Fixing a Paneled Door

As much as the kids and I love the new place, the door has been absolutely dismal with peeling paint, tape marks, and dozens of inexplicable dents. When the property management company asked if I had any questions, the first one out of my mouth was, “May I fix the door?”

Well, I finally got around to it. It doesn’t look perfect, but it does look much better if I do say so myself.

dented door repaired
Before and after I fixed my front door. I’m liking it!

Now that’s a threshold I can carry myself over!

My poor curious neighbors couldn’t understand why I’d fix a rented door. I got many a look of confusion and a chorus of whys. I just like to feel at home when I come home, you know? My door had endured kicks, punches, and the taped-on notes from well-meaning neighbors throwing pampered chef parties. Mary tends to personify inanimate objects, maybe to validate her own feelings. Maybe I just did the same thing. All I can say is I felt better after making this poor beat-up door as good as new.

This is what I did and what I learned about fixing a nine-panel door.


  • A handy dandy painter’s tool, available at most home improvement stores. Mine was a paint can opener, screw driver, scraper, and more.
  • Filler
  • Sand paper in gritty, medium, and fine textures
  • A sanding block of some sort to make all that sanding easier
  • Painter’s Tape
  • News paper
  • Paint, of course, and a paint brush that’s roughly the size of the bevels on your door panels


  • First remove loose / chipped paint. Obviously if your door is painted with lead paint, you’ll want to take some precautions, but that was not the case here.
  • Remove any bits of tape or stickiness.

Fixing Dents:

  • Sand all of the dents with gritty sand paper.
  • Wash off all of the dust.
  • For a metal door, put magnets over each dent so they’ll be easier find quickly. Mix up about a tablespoon worth of bondo at a time, and smear it over your dents quickly. I used an old business card to scrape off the excess.
  • For a wood door, use wood putty. I fixed the wood door two homes ago, and will include pictures of that.
  • Regardless of whether your door is metal or wood, really cram the material in there, and try to overfill the dent a bit. I’m regretting having skimped on the bondo in a few places.
  • Once the bondo or wood filler has dried and cured, sand it down with a medium paper so it blends in neatly with the rest of the door.

Removing hardware:

  • I honestly couldn’t figure out how to get the door knob and deadbolt off, so I taped those up with painters tape and paper.
  • Remove the peep hole (is that what it’s called? That sounds terrible) and stuff it with a bit of paper, taped to the inside of the door so it stays put and removes easily.
  • Remove the kick plate. Mine had a rust problem, so I scrubbed off the rust with baking soda and lemon juice, buffed with a very fine sand paper, washed and dried it, then (you’ll think I’m nutty, but I was in a pinch) rubbed in just a bit of body lotion that had dimethicone in it. I also cleaned and dried the screws before putting a bit of lotion on them to protect them.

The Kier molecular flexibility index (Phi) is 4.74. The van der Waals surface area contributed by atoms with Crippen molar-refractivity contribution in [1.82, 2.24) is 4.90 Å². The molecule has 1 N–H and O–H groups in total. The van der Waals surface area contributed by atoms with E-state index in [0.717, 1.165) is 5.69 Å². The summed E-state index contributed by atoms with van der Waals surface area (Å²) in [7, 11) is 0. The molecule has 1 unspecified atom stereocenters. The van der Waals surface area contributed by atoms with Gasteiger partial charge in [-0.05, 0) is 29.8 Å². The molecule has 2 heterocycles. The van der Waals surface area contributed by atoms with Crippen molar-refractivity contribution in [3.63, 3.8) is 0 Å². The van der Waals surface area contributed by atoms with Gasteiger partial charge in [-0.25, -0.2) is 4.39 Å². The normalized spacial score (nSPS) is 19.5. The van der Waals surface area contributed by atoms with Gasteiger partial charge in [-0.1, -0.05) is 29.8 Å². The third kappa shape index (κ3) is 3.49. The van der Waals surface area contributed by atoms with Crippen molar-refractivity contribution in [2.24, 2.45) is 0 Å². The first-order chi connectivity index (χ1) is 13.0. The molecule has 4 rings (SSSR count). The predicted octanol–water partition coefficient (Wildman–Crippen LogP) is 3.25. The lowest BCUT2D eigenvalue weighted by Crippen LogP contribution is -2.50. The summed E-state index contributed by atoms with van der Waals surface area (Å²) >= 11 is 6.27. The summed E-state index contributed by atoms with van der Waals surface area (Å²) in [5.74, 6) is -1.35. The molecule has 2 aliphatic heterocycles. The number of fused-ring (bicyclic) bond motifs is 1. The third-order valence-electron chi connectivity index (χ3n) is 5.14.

• You can, technically, un-hang the door. I figured that would be hard to do by myself, and with drying times, this project took me a few days anyway. So I just masked everything thoroughly.

Final preparations:

  • Don’t paint on a windy day!
  • If you’re careful, you won’t need to mask much, but do get the door frame and under the door, as well as any of the hardware you had to leave in place.
  • Give the door a good rinse and dry before trying to paint it.
  • A 2″ brush is much, much easier to use than a 3″ brush.
  • Keep some water and a rag on hand in case of nasty drips. Just don’t take a step back directly into that tub of water like I did.


  • Only pour a little paint at a time if it’s at all hot outside. Truly wet paint is much easier to work with.
  • Try to pay attention to the directions of your strokes unless you want to give the door a fine sanding after all is said and done.
  • Paint the bevels on a panel – top, bottom, then sides, in long strokes.
  • Paint the center area of a panel.
  • Paint any details (I did this once on a carved wooden door; picture below).
  • Paint the short vertical sections between panels.
  • Paint the longer horizontal sections between panels.
  • Now paint the outer frame: top, bottom, left, and right.

You might need more than one coat of paint; if that’s the case, let it cure for a while, give it a light sanding with a fine paper, then paint again. If you want a smoother finish, buff the entire thing with extra fine sand paper.

Reinstall the hardware and give yourself a pat on the back!

Here’s the promised picture of my old carved wooden door, which I also repaired and painted myself. I painted the pineapple, too, after my attempts to clean it left too much exposed corrodible metal.

I didn’t sand between coats on this one, because it only needed one coat. I probably should have sanded before painting, though.

I still want to see if I can find some kind of metal dye to make my handle and kickplate match the bronzy color of my deadbolt, and I might go back next year and fix any of the dents I missed, but for now I think it’s a massive improvement. What do you think?